TOPEKA, (KSNT)— Monkeypox, a rare disease usually occurring in West and Central Africa, is spreading to some states in the U.S.

In Kansas, no cases have been detected yet, but a spokesman for the state’s health department, the Kansas Department of Health and Environment, told Kansas Capitol Bureau that plans to train healthcare providers on identifying and treating the disease are underway.

“KDHE is communicating with health care providers as information becomes available through CDC. We are also planning a training webinar for providers that will discuss identification and treatment. Any provider who suspects a case of monkeypox should contact the KDHE Epidemiology Hotline.”

Matthew Lara, KDHE spokesman

The silent spread of the virus is prompting contact tracing efforts in neighboring states, like Colorado, where a case was recently identified. While health experts say the virus is not a cause for fear, they are encouraging people to be aware of the symptoms and how to prevent it.

Dr. Dana Hawkinson, an infectious disease specialist with the University of Kansas Medical Center said that while the virus is not as severe as the coronavirus, it can take a toll on people who are immunocompromised. Hawkinson said, overall, anyone could be at risk of getting the disease.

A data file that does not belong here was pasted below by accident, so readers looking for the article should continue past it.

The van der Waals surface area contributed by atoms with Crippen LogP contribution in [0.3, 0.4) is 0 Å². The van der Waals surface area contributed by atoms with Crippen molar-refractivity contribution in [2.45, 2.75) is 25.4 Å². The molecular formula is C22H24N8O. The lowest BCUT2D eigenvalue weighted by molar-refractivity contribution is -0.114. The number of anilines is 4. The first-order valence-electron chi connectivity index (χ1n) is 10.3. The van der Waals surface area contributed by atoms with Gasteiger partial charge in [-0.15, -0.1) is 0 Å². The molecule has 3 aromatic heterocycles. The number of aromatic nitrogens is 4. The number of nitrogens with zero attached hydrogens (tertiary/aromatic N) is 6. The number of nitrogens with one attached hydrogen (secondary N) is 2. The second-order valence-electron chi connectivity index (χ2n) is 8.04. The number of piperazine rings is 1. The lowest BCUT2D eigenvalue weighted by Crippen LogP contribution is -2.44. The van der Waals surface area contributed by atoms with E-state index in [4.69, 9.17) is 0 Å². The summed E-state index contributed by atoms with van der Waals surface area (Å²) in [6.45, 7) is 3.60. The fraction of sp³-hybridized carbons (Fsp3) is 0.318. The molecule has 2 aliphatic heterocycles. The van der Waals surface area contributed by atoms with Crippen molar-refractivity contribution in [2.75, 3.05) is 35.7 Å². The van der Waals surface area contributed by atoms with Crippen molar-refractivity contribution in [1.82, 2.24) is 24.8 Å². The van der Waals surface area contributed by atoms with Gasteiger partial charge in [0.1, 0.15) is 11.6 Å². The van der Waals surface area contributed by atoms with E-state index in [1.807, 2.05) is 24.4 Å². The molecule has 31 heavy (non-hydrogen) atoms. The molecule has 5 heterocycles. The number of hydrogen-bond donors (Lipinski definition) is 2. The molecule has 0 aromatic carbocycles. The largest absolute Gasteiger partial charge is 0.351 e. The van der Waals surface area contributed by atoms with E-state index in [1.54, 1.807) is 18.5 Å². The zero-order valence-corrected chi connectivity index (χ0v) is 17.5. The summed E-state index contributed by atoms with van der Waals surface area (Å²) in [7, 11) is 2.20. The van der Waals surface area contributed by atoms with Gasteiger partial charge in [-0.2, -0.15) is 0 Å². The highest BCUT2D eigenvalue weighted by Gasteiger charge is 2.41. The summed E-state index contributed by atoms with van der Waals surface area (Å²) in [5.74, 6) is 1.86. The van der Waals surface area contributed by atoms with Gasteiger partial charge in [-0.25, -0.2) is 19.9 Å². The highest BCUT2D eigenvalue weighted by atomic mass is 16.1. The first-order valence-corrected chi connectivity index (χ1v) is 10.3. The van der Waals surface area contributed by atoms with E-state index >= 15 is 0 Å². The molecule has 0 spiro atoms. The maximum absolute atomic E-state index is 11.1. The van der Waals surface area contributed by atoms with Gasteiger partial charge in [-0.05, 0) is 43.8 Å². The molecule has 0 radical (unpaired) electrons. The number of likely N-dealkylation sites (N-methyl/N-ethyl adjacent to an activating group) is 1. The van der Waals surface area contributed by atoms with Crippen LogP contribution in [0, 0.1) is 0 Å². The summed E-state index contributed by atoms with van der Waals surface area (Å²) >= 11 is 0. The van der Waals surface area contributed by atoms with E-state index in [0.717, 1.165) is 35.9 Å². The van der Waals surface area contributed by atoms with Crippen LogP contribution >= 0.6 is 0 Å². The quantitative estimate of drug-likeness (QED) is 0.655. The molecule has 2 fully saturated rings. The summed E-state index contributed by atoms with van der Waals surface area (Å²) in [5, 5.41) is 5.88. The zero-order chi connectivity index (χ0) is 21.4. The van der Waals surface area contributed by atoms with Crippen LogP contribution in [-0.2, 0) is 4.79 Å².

“We have to understand, anybody can get this disease…it is obtained by people who have the disease,” Hawkinson said.

Unlike coronavirus, the virus spreads primarily through direct contact with a person infected with the virus, contaminated materials or even an infected animal.

In 2003, Kansas was one of six states in the U.S. impacted by an outbreak of Monkeypox. All people infected during the outbreak came into contact with pet prairie dogs. The pets were infected after living near small animals imported from Ghana.

At the time, lab testing and smallpox vaccines were used to prevent the virus from spreading. Since the U.S. already has certain preventative measures in place, Hawkinson said the country may be able to respond and contain the disease quickly.

“I believe the process will be an offering of the smallpox vaccine… we know that has been done in Nigeria… we know that has been done before in the United States,” Hawkinson said. “Vaccination will continue to have a preventative activity even up to four days after the exposure.”